|US7994886||May 17, 2007||Aug 9, 2011||Korry Electronics Co.||Fault tolerant solid state push button control system with built in diagnostic|
|US20020183979 *||May 8, 2002||Dec 5, 2002||Wildman Timothy D.||Article locating and tracking system|
|US20030090387 *||Jul 19, 2002||May 15, 2003||James Lestienne||Badge for a locating and tracking system|
|US20040193449 *||Sep 29, 2003||Sep 30, 2004||Wildman Timothy D.||Universal communications, monitoring, tracking, and control system for a healthcare facility|
|US20040250004 *||Jul 6, 2004||Dec 9, 2004||Hill-Rom Services, Inc.||Waste segregation compliance system|
|US20050035862 *||Apr 12, 2004||Feb 17, 2005||Wildman Timothy D.||Article locating and tracking apparatus and method|
|US20070019427 *||Jul 22, 2005||Jan 25, 2007||Brandl Richard G||System and apparatus for automotive illumination|
|US20070080801 *||Oct 18, 2004||Apr 12, 2007||Weismiller Matthew W||Universal communications, monitoring, tracking, and control system for a healthcare facility|
|US20080265865 *||Apr 27, 2007||Oct 30, 2008||Korry Electronics Co.||System and method for adaptively determining the transition rate of a quantized signal|
|US20080284549 *||May 17, 2007||Nov 20, 2008||Korry Electronics Co.||Fault tolerant solid state push button control system with built in diagnostic|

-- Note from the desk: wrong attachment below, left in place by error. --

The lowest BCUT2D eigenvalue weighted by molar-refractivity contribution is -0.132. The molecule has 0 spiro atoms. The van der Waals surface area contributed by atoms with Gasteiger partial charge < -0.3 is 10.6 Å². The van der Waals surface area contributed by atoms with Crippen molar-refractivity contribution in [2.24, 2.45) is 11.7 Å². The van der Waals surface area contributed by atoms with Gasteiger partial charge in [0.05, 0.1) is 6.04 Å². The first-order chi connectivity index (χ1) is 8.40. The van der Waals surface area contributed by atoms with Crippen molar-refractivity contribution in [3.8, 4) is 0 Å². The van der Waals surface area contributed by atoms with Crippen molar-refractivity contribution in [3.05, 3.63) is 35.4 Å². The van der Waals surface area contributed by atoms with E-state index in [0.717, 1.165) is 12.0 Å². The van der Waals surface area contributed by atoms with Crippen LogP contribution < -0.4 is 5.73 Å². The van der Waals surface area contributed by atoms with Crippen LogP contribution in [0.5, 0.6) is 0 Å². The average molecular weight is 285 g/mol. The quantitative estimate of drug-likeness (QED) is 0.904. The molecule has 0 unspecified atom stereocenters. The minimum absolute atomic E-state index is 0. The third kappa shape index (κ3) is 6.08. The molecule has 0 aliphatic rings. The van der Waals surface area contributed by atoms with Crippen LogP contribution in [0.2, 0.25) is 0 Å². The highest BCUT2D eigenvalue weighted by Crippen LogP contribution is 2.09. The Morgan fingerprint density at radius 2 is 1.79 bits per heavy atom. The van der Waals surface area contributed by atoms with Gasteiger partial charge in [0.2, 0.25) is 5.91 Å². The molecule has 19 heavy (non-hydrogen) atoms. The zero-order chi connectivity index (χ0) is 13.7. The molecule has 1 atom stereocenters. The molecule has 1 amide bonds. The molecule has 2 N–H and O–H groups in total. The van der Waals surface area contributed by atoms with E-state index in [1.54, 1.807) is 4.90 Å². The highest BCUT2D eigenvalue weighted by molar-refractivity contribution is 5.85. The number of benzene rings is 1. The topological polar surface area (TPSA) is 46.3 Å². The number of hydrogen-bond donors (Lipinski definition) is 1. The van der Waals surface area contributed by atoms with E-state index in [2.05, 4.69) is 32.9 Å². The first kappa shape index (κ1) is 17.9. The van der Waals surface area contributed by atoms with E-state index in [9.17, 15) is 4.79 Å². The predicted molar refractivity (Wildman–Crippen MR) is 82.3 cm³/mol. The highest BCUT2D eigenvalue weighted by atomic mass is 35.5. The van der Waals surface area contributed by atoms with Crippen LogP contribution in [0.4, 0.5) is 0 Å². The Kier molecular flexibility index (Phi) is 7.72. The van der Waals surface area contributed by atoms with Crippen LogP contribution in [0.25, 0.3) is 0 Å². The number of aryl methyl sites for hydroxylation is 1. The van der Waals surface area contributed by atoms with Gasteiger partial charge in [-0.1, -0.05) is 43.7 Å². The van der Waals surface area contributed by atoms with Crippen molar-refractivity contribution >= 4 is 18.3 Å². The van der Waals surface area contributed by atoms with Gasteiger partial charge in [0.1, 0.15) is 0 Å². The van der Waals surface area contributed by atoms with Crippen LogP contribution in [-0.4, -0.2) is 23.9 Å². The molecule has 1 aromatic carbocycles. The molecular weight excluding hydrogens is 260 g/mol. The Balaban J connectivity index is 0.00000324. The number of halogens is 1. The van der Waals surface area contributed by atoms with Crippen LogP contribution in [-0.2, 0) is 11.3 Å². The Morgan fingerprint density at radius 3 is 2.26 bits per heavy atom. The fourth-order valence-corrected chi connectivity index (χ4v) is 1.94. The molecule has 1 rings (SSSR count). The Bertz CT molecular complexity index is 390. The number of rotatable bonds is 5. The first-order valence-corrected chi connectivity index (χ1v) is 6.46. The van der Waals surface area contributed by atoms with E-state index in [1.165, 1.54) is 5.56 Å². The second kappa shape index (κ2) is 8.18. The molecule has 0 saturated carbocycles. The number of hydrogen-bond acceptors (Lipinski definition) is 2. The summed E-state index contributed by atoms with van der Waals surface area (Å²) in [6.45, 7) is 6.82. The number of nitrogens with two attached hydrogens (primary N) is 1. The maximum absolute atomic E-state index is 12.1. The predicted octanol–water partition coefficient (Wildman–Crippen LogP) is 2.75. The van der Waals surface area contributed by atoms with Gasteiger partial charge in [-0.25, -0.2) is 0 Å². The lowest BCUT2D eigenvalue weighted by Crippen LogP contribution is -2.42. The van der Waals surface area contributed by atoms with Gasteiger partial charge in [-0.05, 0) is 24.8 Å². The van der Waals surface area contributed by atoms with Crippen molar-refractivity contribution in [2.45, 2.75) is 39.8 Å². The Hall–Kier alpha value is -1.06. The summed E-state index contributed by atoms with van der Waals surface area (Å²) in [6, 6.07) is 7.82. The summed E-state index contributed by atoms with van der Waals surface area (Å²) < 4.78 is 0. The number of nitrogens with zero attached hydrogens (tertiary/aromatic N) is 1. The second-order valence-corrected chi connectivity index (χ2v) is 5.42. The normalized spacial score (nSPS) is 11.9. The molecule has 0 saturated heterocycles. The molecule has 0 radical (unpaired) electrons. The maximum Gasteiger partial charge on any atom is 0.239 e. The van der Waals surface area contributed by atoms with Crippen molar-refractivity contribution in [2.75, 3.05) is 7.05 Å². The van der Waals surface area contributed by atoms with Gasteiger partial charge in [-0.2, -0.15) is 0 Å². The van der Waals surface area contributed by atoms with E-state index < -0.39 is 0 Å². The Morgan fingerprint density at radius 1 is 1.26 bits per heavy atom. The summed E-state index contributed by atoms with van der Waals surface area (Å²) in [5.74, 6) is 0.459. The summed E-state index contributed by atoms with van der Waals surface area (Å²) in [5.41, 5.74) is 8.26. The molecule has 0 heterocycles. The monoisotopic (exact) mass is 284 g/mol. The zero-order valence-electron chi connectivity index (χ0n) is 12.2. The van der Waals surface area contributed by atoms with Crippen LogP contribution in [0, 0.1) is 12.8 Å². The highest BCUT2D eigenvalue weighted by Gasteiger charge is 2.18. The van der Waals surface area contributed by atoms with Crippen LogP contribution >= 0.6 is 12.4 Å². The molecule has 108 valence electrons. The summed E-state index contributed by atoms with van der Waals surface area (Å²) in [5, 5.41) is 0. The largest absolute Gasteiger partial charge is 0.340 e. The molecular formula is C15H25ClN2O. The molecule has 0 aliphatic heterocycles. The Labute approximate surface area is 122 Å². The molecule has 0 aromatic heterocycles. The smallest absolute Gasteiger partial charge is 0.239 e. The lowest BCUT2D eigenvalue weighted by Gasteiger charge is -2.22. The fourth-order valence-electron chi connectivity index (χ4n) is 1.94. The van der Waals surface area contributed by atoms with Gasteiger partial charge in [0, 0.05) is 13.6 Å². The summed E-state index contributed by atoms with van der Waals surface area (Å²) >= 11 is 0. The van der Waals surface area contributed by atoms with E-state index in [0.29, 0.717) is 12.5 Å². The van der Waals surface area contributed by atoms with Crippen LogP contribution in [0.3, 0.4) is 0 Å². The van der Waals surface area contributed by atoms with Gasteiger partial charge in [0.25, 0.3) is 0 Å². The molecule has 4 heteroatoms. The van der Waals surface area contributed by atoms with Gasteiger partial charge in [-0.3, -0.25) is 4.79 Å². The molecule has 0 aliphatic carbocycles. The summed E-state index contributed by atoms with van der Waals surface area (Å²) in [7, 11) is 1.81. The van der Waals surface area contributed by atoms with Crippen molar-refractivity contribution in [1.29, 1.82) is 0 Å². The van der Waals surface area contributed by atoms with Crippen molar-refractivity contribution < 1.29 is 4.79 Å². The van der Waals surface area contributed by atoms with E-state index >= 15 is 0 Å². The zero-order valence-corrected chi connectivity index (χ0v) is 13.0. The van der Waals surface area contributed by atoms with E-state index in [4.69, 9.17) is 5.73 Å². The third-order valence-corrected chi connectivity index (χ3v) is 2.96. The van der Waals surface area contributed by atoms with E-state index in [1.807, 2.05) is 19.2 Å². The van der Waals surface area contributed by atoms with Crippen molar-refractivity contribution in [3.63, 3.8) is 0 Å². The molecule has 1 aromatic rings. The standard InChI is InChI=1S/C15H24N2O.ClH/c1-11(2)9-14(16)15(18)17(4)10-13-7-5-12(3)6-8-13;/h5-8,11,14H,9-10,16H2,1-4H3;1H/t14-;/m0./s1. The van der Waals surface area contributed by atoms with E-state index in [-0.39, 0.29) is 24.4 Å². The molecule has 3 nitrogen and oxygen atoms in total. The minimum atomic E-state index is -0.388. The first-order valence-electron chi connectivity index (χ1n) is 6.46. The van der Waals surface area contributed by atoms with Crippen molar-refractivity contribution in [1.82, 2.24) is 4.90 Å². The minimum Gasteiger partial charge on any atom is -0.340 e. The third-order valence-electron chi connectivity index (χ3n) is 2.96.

|CN100421131C||May 1, 2003||Sep 24, 2008||爱德华兹系统技术公司||Apparatus and method for activating a non-contact switch fire alarm pull station|
|CN101079180B||May 1, 2003||Dec 15, 2010||Ge安全有限公司||Apparatus and method for activating a non-contact switch fire alarm pull station|
|WO2003094125A1 *||May 1, 2003||Nov 13, 2003||Edwards Systems Technology, Inc.||Apparatus and method for activating a non-contact switch fire alarm pull station|
|U.S. Classification||340/287, 340/548, 200/61.77, 338/32.00H, 340/686.1, 335/205, 340/815.45, 340/547|
|Jul 28, 1986||AS||Assignment|
Owner name: FISHER BERKELEY CORPORATION, EMERYVILLE CALIFORNIA
Free format text: ASSIGNMENT OF ASSIGNORS INTEREST.;ASSIGNOR:SHIPLEY, ROBERT T.;REEL/FRAME:004585/0383
Effective date: 19860724
Owner name: FISHER BERKELEY CORPORATION,CALIFORNIA
Free format text: ASSIGNMENT OF ASSIGNORS INTEREST;ASSIGNOR:SHIPLEY, ROBERT T.;REEL/FRAME:004585/0383
Effective date: 19860724
|Aug 5, 1991||FPAY||Fee payment|
Year of fee payment: 4
|Aug 11, 1995||FPAY||Fee payment|
Year of fee payment: 8
|Sep 1, 1999||FPAY||Fee payment|
Year of fee payment: 12
|Feb 13, 2002||AS||Assignment|
Owner name: HILL-ROM SERVICES, INC., INDIANA
Free format text: ASSIGNMENT OF ASSIGNORS INTEREST;ASSIGNOR:FISHER BERKELEY CORPORATION;REEL/FRAME:012621/0247
Effective date: 20011112